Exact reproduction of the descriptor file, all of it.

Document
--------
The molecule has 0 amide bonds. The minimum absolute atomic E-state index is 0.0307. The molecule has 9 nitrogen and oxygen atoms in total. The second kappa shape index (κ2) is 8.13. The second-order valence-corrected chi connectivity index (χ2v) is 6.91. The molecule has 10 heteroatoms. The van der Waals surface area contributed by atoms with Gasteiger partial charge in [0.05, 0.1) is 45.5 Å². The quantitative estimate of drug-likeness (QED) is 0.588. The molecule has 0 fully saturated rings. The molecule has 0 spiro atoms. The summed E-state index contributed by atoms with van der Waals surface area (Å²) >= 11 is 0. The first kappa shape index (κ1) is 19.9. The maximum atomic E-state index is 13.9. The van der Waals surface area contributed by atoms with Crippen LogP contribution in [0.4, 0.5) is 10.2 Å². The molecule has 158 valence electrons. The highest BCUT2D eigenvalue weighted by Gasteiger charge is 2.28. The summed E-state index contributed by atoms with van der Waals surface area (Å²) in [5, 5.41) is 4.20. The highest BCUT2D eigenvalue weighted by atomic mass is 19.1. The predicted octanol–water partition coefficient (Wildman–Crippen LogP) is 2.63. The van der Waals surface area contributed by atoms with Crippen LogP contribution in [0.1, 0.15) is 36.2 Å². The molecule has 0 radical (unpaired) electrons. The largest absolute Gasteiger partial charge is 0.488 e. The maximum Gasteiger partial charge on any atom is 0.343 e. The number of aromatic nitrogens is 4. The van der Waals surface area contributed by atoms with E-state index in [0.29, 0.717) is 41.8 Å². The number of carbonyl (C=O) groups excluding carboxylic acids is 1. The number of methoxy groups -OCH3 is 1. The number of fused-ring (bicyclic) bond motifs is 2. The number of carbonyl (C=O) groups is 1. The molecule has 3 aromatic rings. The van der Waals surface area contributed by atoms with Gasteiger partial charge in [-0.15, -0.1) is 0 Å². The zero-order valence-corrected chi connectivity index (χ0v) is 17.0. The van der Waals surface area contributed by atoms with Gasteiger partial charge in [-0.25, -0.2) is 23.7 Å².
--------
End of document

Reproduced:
The molecule has 0 amide bonds. The minimum absolute atomic E-state index is 0.0307. The molecule has 9 nitrogen and oxygen atoms in total. The second kappa shape index (κ2) is 8.13. The second-order valence-corrected chi connectivity index (χ2v) is 6.91. The molecule has 10 heteroatoms. The van der Waals surface area contributed by atoms with Gasteiger partial charge in [0.05, 0.1) is 45.5 Å². The quantitative estimate of drug-likeness (QED) is 0.588. The molecule has 0 fully saturated rings. The molecule has 0 spiro atoms. The summed E-state index contributed by atoms with van der Waals surface area (Å²) >= 11 is 0. The first kappa shape index (κ1) is 19.9. The maximum atomic E-state index is 13.9. The van der Waals surface area contributed by atoms with Crippen LogP contribution in [0.4, 0.5) is 10.2 Å². The molecule has 158 valence electrons. The highest BCUT2D eigenvalue weighted by Gasteiger charge is 2.28. The summed E-state index contributed by atoms with van der Waals surface area (Å²) in [5, 5.41) is 4.20. The highest BCUT2D eigenvalue weighted by atomic mass is 19.1. The predicted octanol–water partition coefficient (Wildman–Crippen LogP) is 2.63. The van der Waals surface area contributed by atoms with Crippen LogP contribution in [0.1, 0.15) is 36.2 Å². The molecule has 0 radical (unpaired) electrons. The largest absolute Gasteiger partial charge is 0.488 e. The maximum Gasteiger partial charge on any atom is 0.343 e. The number of aromatic nitrogens is 4. The van der Waals surface area contributed by atoms with E-state index in [0.29, 0.717) is 41.8 Å². The number of carbonyl (C=O) groups excluding carboxylic acids is 1. The number of methoxy groups -OCH3 is 1. The number of fused-ring (bicyclic) bond motifs is 2. The number of carbonyl (C=O) groups is 1. The molecule has 3 aromatic rings. The van der Waals surface area contributed by atoms with Gasteiger partial charge in [-0.15, -0.1) is 0 Å². The zero-order valence-corrected chi connectivity index (χ0v) is 17.0. The van der Waals surface area contributed by atoms with Gasteiger partial charge in [-0.25, -0.2) is 23.7 Å².